What is brave about bread-and-butter issues like health care and what is not?
It shouldn't be a taboo to say that you believe everyone has health insurance and we'll find our way there. Some people would say that Medicare for All is the way to go. Maybe that's true. And if there is an alternative let's hear, but a lot of people want to end the conversation right away. A lot of people want to run away from such a problem and leave the conversation there. If you want to run away, you run to something. Run to something that offers people something better than what they are getting now. All of these things.
And also in environmental issues. I understand why people run away from problems like a Green New Deal because it should be different in every part of the country. Not every state has the same opportunities to carry out such reforms. The fact is, however, that the environment is in crisis and we are in an employment crisis that will get worse in the coming year if we don't do anything about it.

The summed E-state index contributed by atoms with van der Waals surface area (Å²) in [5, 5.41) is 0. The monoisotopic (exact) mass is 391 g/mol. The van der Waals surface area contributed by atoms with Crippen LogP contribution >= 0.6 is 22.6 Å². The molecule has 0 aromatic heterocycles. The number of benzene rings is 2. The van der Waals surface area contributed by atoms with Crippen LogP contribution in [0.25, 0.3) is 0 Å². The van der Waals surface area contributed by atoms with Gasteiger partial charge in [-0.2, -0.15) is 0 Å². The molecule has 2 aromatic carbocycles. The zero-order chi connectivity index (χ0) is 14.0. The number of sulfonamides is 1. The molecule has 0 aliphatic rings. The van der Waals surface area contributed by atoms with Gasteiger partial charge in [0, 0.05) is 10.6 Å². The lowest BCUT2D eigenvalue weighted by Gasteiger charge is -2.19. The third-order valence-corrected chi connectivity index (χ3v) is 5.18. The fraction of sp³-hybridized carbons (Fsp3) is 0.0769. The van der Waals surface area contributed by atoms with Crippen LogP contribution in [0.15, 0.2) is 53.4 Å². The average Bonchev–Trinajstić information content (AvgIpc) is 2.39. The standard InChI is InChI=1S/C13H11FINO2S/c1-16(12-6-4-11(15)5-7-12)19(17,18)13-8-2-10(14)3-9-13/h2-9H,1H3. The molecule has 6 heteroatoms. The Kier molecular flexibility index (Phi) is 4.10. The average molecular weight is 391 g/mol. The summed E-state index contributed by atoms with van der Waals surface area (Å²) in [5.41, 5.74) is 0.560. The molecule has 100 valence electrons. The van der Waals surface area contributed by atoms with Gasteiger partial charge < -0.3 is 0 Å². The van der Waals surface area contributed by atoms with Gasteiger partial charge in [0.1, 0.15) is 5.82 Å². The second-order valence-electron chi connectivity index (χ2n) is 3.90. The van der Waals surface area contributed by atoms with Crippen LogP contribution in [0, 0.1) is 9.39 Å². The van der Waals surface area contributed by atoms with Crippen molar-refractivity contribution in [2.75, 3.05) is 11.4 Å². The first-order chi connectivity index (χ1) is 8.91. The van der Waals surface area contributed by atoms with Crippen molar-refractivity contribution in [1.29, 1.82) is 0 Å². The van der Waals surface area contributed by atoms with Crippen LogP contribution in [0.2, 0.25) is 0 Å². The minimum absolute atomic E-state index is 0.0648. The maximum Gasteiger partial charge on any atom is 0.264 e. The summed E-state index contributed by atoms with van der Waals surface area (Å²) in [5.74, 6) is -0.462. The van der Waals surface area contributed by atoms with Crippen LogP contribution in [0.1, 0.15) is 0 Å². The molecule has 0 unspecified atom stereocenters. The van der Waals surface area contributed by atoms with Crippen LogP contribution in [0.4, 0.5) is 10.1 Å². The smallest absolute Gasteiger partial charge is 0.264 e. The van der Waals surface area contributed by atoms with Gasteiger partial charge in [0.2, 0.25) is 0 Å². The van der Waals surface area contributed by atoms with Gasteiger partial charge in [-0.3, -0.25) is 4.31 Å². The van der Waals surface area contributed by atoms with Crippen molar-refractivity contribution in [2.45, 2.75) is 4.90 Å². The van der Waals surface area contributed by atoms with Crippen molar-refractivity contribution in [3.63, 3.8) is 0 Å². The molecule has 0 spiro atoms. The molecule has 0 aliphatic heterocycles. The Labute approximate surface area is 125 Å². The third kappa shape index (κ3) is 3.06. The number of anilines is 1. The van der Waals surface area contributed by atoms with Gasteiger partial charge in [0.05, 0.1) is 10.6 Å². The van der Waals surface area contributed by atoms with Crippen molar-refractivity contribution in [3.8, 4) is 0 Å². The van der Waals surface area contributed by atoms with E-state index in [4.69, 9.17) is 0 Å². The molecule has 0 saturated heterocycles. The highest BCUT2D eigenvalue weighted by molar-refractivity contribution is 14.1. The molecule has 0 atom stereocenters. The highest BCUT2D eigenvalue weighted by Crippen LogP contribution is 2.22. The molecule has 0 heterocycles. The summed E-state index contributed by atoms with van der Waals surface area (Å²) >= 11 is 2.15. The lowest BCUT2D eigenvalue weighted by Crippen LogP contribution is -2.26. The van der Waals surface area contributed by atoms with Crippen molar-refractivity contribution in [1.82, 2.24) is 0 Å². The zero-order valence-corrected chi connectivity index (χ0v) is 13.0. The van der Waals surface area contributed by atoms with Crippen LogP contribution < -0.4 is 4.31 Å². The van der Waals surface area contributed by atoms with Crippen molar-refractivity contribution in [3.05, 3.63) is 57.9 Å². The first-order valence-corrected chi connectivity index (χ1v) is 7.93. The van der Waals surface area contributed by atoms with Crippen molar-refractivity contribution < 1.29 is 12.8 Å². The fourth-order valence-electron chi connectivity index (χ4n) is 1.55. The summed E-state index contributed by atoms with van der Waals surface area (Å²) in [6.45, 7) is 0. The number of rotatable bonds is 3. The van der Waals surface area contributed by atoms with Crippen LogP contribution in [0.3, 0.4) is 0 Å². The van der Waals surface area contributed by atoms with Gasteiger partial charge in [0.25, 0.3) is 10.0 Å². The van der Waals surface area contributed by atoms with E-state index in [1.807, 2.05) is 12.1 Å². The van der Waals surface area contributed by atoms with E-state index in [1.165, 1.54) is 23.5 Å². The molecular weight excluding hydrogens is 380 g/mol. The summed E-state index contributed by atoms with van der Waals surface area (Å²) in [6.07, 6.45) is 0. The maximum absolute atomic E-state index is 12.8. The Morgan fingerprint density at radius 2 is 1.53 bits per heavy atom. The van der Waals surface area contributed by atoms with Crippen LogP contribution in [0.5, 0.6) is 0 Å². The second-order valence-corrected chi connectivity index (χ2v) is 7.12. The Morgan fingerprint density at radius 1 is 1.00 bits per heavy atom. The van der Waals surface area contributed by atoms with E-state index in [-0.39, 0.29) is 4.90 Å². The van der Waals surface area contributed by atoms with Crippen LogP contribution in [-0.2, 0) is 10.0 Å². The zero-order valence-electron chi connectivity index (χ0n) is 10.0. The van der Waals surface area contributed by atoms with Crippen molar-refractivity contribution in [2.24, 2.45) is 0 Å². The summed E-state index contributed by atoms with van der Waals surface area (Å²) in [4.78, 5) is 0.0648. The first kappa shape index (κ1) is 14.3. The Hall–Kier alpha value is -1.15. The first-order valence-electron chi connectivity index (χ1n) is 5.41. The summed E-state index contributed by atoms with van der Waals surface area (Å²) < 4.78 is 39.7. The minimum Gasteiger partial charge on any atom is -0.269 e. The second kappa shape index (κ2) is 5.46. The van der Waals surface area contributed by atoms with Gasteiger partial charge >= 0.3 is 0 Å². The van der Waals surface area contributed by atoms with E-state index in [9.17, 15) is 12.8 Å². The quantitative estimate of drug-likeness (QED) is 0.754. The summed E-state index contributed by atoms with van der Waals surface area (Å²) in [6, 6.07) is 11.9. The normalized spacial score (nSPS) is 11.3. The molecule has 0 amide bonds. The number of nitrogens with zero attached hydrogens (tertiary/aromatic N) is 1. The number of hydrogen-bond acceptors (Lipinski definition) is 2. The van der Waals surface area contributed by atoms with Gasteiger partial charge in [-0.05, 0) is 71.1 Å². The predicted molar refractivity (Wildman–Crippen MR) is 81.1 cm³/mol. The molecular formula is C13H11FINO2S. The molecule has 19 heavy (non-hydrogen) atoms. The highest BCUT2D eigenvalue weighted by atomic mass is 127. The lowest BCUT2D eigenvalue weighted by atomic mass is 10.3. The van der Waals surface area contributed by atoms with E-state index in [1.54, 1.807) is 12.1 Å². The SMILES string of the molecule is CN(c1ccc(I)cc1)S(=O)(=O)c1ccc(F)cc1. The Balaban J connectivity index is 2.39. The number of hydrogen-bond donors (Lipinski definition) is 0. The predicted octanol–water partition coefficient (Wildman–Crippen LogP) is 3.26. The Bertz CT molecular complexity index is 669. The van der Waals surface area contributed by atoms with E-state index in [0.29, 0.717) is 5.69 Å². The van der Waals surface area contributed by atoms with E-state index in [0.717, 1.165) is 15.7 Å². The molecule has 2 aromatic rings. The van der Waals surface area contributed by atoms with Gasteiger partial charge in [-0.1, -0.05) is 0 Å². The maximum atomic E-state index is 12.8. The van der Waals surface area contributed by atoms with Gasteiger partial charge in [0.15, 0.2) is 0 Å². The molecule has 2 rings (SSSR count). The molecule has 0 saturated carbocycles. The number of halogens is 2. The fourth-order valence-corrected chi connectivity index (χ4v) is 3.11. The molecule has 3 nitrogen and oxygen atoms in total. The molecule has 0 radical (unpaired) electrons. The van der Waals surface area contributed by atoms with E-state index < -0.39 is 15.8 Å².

People who do not want to deal with issues of racial injustice want to part with what they consider to be a radical movement on the left. That's fine if you want to part with it, but where are you moving to? If you feel like I am being beaten up about this, I need to move away from this subject. If you're moving in the direction your Republican opponent is already headed, who will take you seriously?
You seem to be referring to the current struggle going on among Democrats at the national level in the House of Representatives where some members have said don't say "Defund the Police", don't do a Green New Deal, don't say Medicare for All.
This is a frustrating fight because, with all the talk of moving away from these issues that I've been talking about, well what do you want to talk about? What should be talked about? What should your voters be told? What should your constituents be told if you are an incumbent? That's why I have a problem. We cannot agree on issues, but I think we should definitely have a debate.
OK, so you're talking about this fight. What do you think of the issues people have dealt with in this election cycle? Is it brave enough to choose a public option to get people's attention?
Yeah, I think I got into this fight somehow.